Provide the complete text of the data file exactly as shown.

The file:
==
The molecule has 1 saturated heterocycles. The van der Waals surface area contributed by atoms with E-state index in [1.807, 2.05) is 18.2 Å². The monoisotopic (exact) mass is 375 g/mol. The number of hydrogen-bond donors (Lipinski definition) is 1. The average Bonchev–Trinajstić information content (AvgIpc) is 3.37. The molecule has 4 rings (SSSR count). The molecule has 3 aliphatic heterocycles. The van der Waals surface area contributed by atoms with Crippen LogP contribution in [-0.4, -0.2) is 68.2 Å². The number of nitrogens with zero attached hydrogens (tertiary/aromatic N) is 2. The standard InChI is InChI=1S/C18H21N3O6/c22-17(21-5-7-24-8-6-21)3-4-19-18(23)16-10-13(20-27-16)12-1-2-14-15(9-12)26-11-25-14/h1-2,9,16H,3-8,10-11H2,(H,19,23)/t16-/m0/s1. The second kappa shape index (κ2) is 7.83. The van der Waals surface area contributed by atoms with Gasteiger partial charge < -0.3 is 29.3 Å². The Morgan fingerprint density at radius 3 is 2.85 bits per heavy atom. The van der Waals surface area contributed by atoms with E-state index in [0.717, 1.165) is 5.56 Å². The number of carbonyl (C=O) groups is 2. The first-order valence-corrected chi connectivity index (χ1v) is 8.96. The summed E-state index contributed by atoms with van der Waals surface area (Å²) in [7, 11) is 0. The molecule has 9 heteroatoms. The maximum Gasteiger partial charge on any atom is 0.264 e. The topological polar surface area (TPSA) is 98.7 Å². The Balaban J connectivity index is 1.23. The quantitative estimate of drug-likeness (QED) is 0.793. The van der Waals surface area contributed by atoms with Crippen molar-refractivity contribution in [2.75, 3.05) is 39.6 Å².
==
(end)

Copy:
The molecule has 1 saturated heterocycles. The van der Waals surface area contributed by atoms with E-state index in [1.807, 2.05) is 18.2 Å². The monoisotopic (exact) mass is 375 g/mol. The number of hydrogen-bond donors (Lipinski definition) is 1. The average Bonchev–Trinajstić information content (AvgIpc) is 3.37. The molecule has 4 rings (SSSR count). The molecule has 3 aliphatic heterocycles. The van der Waals surface area contributed by atoms with Crippen LogP contribution in [-0.4, -0.2) is 68.2 Å². The number of nitrogens with zero attached hydrogens (tertiary/aromatic N) is 2. The standard InChI is InChI=1S/C18H21N3O6/c22-17(21-5-7-24-8-6-21)3-4-19-18(23)16-10-13(20-27-16)12-1-2-14-15(9-12)26-11-25-14/h1-2,9,16H,3-8,10-11H2,(H,19,23)/t16-/m0/s1. The second kappa shape index (κ2) is 7.83. The van der Waals surface area contributed by atoms with Gasteiger partial charge < -0.3 is 29.3 Å². The Morgan fingerprint density at radius 3 is 2.85 bits per heavy atom. The van der Waals surface area contributed by atoms with E-state index in [0.717, 1.165) is 5.56 Å². The number of carbonyl (C=O) groups is 2. The first-order valence-corrected chi connectivity index (χ1v) is 8.96. The summed E-state index contributed by atoms with van der Waals surface area (Å²) in [7, 11) is 0. The molecule has 9 heteroatoms. The maximum Gasteiger partial charge on any atom is 0.264 e. The topological polar surface area (TPSA) is 98.7 Å². The Balaban J connectivity index is 1.23. The quantitative estimate of drug-likeness (QED) is 0.793. The van der Waals surface area contributed by atoms with Crippen molar-refractivity contribution in [2.75, 3.05) is 39.6 Å².